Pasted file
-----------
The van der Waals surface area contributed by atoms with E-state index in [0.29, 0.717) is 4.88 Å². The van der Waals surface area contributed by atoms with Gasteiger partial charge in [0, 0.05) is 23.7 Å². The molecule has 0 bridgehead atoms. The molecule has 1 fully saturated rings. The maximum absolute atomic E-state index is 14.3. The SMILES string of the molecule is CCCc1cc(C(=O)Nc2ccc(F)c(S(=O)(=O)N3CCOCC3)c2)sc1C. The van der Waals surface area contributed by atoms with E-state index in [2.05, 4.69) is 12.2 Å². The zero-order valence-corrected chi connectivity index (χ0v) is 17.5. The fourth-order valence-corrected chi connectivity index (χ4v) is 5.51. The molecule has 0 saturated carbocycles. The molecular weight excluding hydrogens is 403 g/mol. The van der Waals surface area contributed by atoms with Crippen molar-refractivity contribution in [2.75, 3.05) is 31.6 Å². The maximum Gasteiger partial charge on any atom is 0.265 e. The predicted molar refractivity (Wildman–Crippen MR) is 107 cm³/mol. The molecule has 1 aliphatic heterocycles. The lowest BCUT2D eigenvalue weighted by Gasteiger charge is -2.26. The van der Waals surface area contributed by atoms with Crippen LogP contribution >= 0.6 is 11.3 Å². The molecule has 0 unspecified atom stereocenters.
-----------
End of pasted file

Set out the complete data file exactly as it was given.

The van der Waals surface area contributed by atoms with E-state index in [0.29, 0.717) is 4.88 Å². The van der Waals surface area contributed by atoms with Gasteiger partial charge in [0, 0.05) is 23.7 Å². The molecule has 0 bridgehead atoms. The molecule has 1 fully saturated rings. The maximum absolute atomic E-state index is 14.3. The SMILES string of the molecule is CCCc1cc(C(=O)Nc2ccc(F)c(S(=O)(=O)N3CCOCC3)c2)sc1C. The van der Waals surface area contributed by atoms with E-state index in [2.05, 4.69) is 12.2 Å². The zero-order valence-corrected chi connectivity index (χ0v) is 17.5. The fourth-order valence-corrected chi connectivity index (χ4v) is 5.51. The molecule has 0 saturated carbocycles. The molecular weight excluding hydrogens is 403 g/mol. The van der Waals surface area contributed by atoms with Crippen molar-refractivity contribution in [2.75, 3.05) is 31.6 Å². The maximum Gasteiger partial charge on any atom is 0.265 e. The predicted molar refractivity (Wildman–Crippen MR) is 107 cm³/mol. The molecule has 1 aliphatic heterocycles. The lowest BCUT2D eigenvalue weighted by Gasteiger charge is -2.26. The van der Waals surface area contributed by atoms with Crippen LogP contribution >= 0.6 is 11.3 Å². The molecule has 0 unspecified atom stereocenters.